The shining piece of the puzzle: evidence of plant use in the Late Palaeolithic

  • Iwona Sobkowiak-Tabaka
  • Bernadeta Kufel-Diakowska
Original Paper
  • 46 Downloads

Abstract

The Late Glacial site Lubrza 10 yielded new archaeological and use-wear data for discussing the development of plant-based technologies long before the occupation of the European Lowlands by Neolithic societies. More than 4000 Federmesser and Swiderian lithic artefacts were collected from the site, which is located on sandy kames adjacent to former water bodies. Use-wear analysis showed that abandoned tools were engaged in the activities well recognised as Palaeolithic ones, such as hunting, working hide, bone and other soft and hard materials. Microscopic observations have also produced some of the earliest evidence of processing non-woody plants in the North European Plain. There is a considerable number of artefacts with plant-like polish. Tools were used for whittling, splitting, scraping or stripping plant materials—motions that could have also been made while extracting of fibres and other raw materials necessary for making crafts. Morphological parameters of tools suggest a selection of flint implements, and their distribution shows the locations of processing plants. Results of previously conducted pollen and macro-remains analysis demonstrate the presence of a great variety of plants, including high silica content herbaceous species that covered the nearest vicinity of the site both during the Allerød and the Younger Dryas.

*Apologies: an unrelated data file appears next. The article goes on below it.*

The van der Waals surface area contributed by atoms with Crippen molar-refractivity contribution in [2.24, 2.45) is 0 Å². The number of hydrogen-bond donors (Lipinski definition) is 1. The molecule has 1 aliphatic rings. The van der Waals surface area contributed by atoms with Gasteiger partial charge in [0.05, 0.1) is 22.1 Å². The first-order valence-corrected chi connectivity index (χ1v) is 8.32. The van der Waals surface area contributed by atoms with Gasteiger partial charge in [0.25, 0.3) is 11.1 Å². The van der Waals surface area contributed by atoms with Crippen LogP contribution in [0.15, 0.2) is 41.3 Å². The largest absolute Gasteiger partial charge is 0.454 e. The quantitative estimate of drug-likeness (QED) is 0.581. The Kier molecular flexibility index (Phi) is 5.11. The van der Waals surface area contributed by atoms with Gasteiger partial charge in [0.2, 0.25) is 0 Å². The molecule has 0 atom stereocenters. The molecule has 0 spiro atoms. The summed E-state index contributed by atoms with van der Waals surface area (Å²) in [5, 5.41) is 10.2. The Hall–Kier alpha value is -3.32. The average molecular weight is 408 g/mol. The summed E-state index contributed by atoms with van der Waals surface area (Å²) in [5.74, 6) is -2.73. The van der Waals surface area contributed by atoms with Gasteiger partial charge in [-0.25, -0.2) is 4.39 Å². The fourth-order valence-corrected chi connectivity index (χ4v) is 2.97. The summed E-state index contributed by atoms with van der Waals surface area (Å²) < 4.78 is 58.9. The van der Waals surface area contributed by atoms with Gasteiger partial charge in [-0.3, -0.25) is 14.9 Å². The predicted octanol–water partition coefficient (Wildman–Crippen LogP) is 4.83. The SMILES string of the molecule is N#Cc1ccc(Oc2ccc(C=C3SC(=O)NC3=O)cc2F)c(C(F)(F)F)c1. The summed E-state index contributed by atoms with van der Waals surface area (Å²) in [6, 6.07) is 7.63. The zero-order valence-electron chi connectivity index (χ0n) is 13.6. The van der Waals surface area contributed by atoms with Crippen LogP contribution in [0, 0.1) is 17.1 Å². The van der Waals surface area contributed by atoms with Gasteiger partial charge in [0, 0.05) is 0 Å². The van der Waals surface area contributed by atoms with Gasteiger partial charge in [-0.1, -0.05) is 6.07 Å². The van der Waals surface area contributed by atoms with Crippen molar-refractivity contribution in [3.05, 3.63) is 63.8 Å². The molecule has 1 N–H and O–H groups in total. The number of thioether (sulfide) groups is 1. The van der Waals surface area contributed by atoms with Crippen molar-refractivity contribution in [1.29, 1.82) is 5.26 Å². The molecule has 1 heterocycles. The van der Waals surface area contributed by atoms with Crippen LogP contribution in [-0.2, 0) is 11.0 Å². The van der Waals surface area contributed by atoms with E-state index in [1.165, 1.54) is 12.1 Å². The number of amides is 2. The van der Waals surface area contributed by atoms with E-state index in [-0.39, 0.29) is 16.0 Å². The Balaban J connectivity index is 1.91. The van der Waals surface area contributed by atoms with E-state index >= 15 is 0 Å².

Keywords

Late Palaeolithic Lithic tools Use-wear analysis Processing of plants 

Notes

Acknowledgments

This work was supported by the National Science Centre, Poland under grant no. 2011/01/D/HS3/04134.

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Authors and Affiliations

  1. 1.Ośrodek Studiów Pradziejowych i ŚredniowiecznychInstytut Archeologii i Etnologii PANPoznańPoland
  2. 2.Instytut ArcheologiiUniwersytet WrocławskiWrocławPoland

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